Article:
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Digital license plates, car tabs, car tab relief, car-tab fees, licensing
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What could go wrong with new digital license plates?


Digital license plates could be the next advancement in car technology that we all use, but one Washington lawmaker is concerned it will result in government tracking.

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“They are basically LCD plates. I have some concerns because they have two-way communication with the state,” State Representative Mark Harmsworth told KIRO Radio’s Dave Ross. “The idea is that these plates show your license number and your tabs, and when you renew your tabs, the tabs automatically get updated wirelessly by the state on your plate.”

As a lawmaker, Harmsworth (R-Millcreek) has been largely vocal about transportation issues. He says that a couple companies are pitching the digital license plate technology around Olympia, but they are “very much in the early phases right now.” Similar products have rolled out in Arizona and California as part of pilot programs. Governments and companies are the initial adopters.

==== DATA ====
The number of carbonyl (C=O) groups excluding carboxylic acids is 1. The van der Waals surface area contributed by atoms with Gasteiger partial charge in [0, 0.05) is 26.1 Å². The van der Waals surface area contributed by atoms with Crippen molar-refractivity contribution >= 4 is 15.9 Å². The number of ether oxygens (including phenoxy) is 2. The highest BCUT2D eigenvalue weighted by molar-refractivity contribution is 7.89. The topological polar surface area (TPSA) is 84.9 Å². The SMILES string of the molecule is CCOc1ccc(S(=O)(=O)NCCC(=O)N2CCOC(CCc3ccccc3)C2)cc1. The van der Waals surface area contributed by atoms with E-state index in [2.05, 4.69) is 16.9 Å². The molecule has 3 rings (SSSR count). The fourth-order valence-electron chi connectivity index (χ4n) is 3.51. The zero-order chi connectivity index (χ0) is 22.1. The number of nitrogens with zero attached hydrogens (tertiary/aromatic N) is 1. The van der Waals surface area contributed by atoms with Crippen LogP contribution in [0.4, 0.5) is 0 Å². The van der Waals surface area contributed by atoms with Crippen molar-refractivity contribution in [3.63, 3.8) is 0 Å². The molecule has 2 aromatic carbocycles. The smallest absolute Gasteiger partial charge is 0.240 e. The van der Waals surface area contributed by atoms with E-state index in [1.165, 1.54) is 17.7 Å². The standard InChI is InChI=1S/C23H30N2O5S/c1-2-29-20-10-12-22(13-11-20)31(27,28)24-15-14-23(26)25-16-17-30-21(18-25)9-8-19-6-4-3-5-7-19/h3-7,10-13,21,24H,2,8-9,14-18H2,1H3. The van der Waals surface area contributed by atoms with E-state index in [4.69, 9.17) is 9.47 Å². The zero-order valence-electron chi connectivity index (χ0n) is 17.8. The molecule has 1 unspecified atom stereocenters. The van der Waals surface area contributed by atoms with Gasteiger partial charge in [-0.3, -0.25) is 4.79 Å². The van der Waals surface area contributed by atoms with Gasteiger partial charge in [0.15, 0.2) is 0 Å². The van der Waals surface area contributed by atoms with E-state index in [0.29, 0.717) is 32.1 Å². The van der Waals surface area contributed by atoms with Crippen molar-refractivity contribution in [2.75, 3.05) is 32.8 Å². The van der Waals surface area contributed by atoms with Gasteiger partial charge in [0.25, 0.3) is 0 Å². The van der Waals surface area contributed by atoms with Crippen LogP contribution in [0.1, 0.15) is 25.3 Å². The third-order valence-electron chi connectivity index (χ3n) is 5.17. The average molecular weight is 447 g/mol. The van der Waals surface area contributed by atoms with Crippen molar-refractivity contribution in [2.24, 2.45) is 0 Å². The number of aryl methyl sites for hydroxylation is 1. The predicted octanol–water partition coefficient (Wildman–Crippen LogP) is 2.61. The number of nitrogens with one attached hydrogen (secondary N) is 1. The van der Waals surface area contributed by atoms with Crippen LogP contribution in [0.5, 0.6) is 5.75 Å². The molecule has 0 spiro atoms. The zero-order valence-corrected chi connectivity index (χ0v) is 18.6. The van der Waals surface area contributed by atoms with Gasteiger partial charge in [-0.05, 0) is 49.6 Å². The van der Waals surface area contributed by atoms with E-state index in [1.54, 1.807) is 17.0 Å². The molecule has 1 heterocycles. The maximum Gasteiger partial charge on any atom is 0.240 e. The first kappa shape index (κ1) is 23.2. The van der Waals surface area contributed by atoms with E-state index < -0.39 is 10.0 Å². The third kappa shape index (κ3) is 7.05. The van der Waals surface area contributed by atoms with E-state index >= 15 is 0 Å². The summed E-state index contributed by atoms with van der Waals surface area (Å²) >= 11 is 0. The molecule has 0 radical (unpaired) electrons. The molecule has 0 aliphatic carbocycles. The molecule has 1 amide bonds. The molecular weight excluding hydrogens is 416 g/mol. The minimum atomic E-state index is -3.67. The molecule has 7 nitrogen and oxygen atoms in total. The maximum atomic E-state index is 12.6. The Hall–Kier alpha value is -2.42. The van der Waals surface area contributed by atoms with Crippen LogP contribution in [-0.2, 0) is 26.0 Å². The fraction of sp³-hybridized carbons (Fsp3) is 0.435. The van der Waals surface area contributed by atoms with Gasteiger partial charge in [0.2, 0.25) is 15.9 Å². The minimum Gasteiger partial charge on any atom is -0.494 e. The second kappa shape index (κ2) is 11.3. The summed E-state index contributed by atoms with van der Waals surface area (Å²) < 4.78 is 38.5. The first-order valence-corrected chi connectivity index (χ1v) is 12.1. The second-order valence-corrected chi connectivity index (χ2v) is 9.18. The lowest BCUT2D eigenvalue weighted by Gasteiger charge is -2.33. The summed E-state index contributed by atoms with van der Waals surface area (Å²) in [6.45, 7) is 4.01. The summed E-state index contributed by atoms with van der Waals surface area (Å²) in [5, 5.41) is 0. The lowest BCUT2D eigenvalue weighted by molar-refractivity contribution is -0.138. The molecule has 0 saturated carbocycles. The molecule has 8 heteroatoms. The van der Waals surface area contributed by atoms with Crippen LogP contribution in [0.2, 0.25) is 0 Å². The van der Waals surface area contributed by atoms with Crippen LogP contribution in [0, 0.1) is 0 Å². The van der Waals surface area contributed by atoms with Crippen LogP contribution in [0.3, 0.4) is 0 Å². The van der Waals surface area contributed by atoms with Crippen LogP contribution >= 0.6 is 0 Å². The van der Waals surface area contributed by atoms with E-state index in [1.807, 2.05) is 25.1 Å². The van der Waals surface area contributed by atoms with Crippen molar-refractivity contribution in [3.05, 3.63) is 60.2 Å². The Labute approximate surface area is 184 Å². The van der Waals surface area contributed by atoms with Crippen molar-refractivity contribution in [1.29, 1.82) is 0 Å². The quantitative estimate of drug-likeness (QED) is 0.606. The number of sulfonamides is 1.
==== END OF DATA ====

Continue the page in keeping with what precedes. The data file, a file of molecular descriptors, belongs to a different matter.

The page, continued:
In Washington, they will cost approximately $300, according to Harmsworth. The digital license plates use similar technology as Amazon’s Kindle which uses a paper-like display. In addition to showing license and tab information, the plates could potentially show other messages.

But if the plates come with a wireless connection, Harmsworth worries about the potential of government tracking and data privacy.

“They can indicate if you stall on the car, an Amber Alert or a Silver Alert …” Harmsworth said. “But they are also collecting telemetrics about your car. That’s where my concern is.”

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